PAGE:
Seychelles Economy Facts
Seychelles is a rich country compared to many other African countries. As the only sub-Saharan country, Seychelles is placed in the “very high human development” category by the UN agency UNDP.
The economy is mainly based on tourism and fishing. The island nation is also an important financial center. Tourism is of the greatest economic importance because it creates many jobs and affects other sectors, such as the construction industry and transport as well as banking and retail.
- Countryaah.com: Major imports by Seychelles, covering a full list of top products imported by the country and trade value for each product category.
Calculated in income per inhabitant, Seychelles has had a favorable economic development since independence in 1976. Gross domestic product (GDP) per inhabitant more than ninefold by 2005. After a sharp economic downturn with negative growth around the turn of the millennium, the economy began to recover in 2006. The global economic crisis 2008 led to a payment crisis in Seychelles as tourist income fell. An extensive reform program and support from the International Monetary Fund (IMF) has subsequently contributed to a substantial upswing.
Distinct tourist country
Tourism accounts for about a quarter of GDP and accounts for more than two-thirds of the country’s foreign currency revenue. One problem, however, is that over 60 percent of tourism revenue is used to pay for the import goods and services that the industry requires.
The number of tourists fell as a result of the terrorist attacks against the United States in 2001 and the tsunami in the Indian Ocean in 2004, but a few years later the Seychelles tourism industry was back on its feet. In 2013, the number of tourists increased by more than 10 percent compared to the previous year. In 2013, the number of visitors exceeded 230,000, even though the government set a maximum of 200,000 tourists per year to protect the environment. Since then, the number of tourists has continued to increase to almost 350,000 in 2017 (see Tourism).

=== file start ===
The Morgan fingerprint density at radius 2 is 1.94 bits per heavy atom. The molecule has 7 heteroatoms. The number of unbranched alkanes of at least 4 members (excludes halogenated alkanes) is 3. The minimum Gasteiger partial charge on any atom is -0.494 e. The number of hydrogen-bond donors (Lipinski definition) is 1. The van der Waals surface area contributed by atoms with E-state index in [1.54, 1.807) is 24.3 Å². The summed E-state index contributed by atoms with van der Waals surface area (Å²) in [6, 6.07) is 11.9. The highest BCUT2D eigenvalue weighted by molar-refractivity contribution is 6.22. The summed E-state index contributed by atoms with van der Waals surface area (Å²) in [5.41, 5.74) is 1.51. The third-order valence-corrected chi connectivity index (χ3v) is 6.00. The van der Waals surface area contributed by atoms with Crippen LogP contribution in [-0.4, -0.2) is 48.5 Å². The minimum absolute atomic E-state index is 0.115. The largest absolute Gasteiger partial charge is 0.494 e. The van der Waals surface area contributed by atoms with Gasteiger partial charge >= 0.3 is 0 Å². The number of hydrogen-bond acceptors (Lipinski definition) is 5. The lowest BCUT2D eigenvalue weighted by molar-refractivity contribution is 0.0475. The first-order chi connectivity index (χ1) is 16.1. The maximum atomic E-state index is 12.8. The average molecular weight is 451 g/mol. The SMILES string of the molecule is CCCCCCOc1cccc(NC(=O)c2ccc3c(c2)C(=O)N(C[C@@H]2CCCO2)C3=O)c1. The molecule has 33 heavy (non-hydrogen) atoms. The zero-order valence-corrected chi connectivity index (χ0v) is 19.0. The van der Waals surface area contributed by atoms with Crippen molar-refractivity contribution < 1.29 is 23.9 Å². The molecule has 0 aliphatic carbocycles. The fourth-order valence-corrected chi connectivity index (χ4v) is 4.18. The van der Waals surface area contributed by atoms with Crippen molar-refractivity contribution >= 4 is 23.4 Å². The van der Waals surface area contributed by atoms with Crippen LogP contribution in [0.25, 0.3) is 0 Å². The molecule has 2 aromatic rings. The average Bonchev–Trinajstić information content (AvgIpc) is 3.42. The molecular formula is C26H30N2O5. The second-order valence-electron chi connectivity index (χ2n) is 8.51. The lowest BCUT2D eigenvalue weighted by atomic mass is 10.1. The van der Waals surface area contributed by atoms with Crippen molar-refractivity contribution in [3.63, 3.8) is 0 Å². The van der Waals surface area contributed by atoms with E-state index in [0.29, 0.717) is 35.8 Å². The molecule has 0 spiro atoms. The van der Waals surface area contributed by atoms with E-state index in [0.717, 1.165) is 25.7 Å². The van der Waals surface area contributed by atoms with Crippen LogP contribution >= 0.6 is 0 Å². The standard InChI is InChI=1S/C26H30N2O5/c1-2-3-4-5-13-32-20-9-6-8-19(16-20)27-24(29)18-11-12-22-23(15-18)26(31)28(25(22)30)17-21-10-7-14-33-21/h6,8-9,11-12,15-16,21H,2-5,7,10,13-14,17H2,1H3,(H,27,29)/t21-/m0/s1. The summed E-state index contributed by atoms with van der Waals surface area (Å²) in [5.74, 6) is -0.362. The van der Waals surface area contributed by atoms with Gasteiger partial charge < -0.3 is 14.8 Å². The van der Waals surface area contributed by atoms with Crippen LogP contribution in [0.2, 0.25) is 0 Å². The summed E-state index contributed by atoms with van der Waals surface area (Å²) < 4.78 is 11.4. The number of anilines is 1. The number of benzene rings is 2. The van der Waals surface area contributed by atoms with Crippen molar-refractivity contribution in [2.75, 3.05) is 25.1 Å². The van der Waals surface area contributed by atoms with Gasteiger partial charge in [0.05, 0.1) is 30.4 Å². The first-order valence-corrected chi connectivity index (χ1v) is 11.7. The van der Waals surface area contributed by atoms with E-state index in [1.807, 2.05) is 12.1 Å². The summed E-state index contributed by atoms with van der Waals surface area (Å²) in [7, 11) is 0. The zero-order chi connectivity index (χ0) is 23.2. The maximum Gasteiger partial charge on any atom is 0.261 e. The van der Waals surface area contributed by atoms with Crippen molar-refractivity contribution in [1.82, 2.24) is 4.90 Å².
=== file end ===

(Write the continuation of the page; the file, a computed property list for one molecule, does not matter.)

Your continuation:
- Abbreviationfinder.org: Check this abbreviation website to find three letter ISO codes for all countries in the world, including SYC which represents the country of Seychelles. Check findjobdescriptions to learn more about Seychelles.
The fishery, mainly canned tuna, accounted for almost 90 percent of the country’s goods exports in 2017. It also provides revenue from the sale of fishing licenses to foreign vessels.
The Seychelles has a financial center with thousands of international companies attracted to the islands with tax exemption and banking secrecy. The financial sector has grown sharply since 2002, when the Western Cooperation Organization OECD removed Seychelles from its black list of countries suspected of money laundering.
The export-promoting industrial zone that was created in 1995 has not had much significance for the country’s economy (see Industry).
Since the introduction of multi-party systems in 1993, the economy has been liberalized. A number of state-owned companies have been privatized and the government plans to sell even more companies. A new investment law from 2005 has meant that foreign investment has increased significantly. The same year, the government gave the central bank greater independence. In 2006, Parliament passed a new, more liberal, labor market law, which, among other things, increased opportunities for employers to require their employees to work overtime.